Thursday, October 11, 2007

Monk's Birthday, with Cake

Artists' Quarter, 10/10/07: Each year, pianist and composer Laura Caviani celebrates Thelonious Monk's birthday (and the day before her own birthday) with an evening of Monk's music at the AQ. This year, she was joined by Adam Linz on bass and Phil Hey on drums. (Adam leaves soon for three weeks of sold-out performances in France and Germany with Fat Kid Wednesdays.) Laura teaches when she performs, which I appreciate, letting us know what she is playing and telling us a little about each selection. ("San Francisco Holiday" was originally called "Worry Later" because whenever Monk was asked its name, he'd say, "I'll worry about that later.") The trio gave us inventive arrangements of already inventive tunes. How can you make "Bemsha Swing" even more intricate? By playing the melody with the right hand, and also with the left hand...a half-beat or so behind, as Laura does, making me wonder if somewhere along the way she had the halves of her brain surgically separated.

If listening to Monk is "difficult," as some have said, you couldn't tell from the crowd of smiling people nodding their heads and tapping their feet. Some were musicians and teachers (in the house: Eric Kamau Gravatt, who will perform at the AQ with his band Source Code on Friday and Saturday; Matthew McCright, an instructor in piano at Carleton College, where Laura also teaches; vocalist Lucia Newell). The two generous sets included "I Mean You," "In Walked Bud," "Epistrophy," "Monk's Dream," "Ask Me Now," "Bright Mississippi," "Rhythm-a-ning," "Coming on the Hudson," "Bemsha Swing," "Let's Call This," "Sweet and Lovely" (during Adam's bass solo, you could hear him sing "Sweet...and...lovely...."), and the finale, "Blue Monk." Between sets, cake was served; talking got louder around the bar during the second set, probably due to the sugar rush.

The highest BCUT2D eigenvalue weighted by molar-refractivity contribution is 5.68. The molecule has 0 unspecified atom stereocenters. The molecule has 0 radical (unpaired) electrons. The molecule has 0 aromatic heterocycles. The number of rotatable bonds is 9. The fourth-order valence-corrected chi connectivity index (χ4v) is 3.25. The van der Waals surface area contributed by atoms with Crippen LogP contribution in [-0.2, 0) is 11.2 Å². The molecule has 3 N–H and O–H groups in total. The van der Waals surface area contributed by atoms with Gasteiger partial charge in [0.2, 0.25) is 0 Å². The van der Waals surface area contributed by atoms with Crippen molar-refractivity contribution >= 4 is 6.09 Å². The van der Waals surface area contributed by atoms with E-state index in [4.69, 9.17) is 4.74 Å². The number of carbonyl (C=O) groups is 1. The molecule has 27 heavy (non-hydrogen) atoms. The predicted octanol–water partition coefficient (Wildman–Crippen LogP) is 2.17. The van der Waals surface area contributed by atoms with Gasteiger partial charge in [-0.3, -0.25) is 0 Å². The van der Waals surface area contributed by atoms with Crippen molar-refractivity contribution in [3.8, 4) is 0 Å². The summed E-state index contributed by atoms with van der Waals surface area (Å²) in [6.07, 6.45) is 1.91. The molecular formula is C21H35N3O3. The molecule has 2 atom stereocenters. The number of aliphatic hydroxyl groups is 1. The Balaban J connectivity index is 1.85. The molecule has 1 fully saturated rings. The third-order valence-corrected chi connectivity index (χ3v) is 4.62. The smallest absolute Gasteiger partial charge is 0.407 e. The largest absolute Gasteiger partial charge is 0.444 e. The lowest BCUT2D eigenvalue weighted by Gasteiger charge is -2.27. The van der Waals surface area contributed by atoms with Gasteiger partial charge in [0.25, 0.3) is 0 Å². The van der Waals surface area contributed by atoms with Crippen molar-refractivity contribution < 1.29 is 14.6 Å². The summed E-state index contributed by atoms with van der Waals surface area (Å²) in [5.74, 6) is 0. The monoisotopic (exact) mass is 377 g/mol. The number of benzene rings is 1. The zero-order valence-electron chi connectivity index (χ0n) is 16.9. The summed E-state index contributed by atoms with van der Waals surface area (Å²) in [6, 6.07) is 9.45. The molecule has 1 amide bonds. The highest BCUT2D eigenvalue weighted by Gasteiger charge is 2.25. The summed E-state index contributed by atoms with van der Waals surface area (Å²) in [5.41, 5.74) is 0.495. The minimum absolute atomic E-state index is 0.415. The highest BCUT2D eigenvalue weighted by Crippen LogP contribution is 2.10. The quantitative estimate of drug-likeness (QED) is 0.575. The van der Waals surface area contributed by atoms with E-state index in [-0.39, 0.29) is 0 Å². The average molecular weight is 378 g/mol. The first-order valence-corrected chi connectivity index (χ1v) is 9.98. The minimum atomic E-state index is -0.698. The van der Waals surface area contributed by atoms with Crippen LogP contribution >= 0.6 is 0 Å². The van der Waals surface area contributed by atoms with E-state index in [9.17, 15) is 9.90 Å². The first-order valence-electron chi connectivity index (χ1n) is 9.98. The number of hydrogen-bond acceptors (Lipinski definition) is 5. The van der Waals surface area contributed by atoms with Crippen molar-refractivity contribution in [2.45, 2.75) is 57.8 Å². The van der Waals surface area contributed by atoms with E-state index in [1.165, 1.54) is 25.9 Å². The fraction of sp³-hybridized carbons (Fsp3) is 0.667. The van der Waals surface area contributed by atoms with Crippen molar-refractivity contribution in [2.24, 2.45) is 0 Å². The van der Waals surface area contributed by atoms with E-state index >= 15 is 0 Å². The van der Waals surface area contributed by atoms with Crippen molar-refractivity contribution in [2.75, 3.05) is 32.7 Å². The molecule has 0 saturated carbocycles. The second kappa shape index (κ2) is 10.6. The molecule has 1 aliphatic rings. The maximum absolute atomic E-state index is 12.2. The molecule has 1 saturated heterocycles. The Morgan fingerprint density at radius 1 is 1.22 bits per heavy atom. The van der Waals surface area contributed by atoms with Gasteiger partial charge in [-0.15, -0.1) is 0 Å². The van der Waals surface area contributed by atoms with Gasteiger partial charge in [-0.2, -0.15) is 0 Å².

I've always thought that Monk's music had a lot of math in it, but beautiful math--less about calculations and memorizing multiplication tables, more about planetary orbits and the geometry of snowflakes. I could never play it in a million years, but I can enjoy it when it's played as well as it was last night. As the couple sitting behind me said, "What a great way to spend a Wednesday evening!" "And for just six bucks!"

Photo by John Whiting.

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